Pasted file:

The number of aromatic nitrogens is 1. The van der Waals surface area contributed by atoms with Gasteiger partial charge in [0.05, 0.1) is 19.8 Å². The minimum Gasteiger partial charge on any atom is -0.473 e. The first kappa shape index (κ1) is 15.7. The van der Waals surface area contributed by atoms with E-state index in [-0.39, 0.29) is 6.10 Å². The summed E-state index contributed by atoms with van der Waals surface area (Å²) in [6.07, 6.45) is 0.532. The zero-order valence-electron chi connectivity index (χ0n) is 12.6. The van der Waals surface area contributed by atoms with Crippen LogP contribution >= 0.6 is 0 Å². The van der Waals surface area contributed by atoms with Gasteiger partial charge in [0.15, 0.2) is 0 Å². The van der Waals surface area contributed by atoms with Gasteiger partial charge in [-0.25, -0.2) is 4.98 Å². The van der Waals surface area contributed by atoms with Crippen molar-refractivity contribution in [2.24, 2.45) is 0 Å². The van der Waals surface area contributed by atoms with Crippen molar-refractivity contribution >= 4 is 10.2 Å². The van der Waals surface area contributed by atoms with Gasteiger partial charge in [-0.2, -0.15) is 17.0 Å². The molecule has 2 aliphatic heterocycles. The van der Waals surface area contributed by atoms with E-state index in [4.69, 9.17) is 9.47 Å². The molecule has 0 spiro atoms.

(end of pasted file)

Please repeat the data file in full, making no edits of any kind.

The number of aromatic nitrogens is 1. The van der Waals surface area contributed by atoms with Gasteiger partial charge in [0.05, 0.1) is 19.8 Å². The minimum Gasteiger partial charge on any atom is -0.473 e. The first kappa shape index (κ1) is 15.7. The van der Waals surface area contributed by atoms with E-state index in [-0.39, 0.29) is 6.10 Å². The summed E-state index contributed by atoms with van der Waals surface area (Å²) in [6.07, 6.45) is 0.532. The zero-order valence-electron chi connectivity index (χ0n) is 12.6. The van der Waals surface area contributed by atoms with Crippen LogP contribution >= 0.6 is 0 Å². The van der Waals surface area contributed by atoms with Gasteiger partial charge in [0.15, 0.2) is 0 Å². The van der Waals surface area contributed by atoms with Gasteiger partial charge in [-0.25, -0.2) is 4.98 Å². The van der Waals surface area contributed by atoms with Crippen molar-refractivity contribution in [2.24, 2.45) is 0 Å². The van der Waals surface area contributed by atoms with Crippen molar-refractivity contribution >= 4 is 10.2 Å². The van der Waals surface area contributed by atoms with Gasteiger partial charge in [-0.2, -0.15) is 17.0 Å². The molecule has 2 aliphatic heterocycles. The van der Waals surface area contributed by atoms with E-state index in [4.69, 9.17) is 9.47 Å². The molecule has 0 spiro atoms.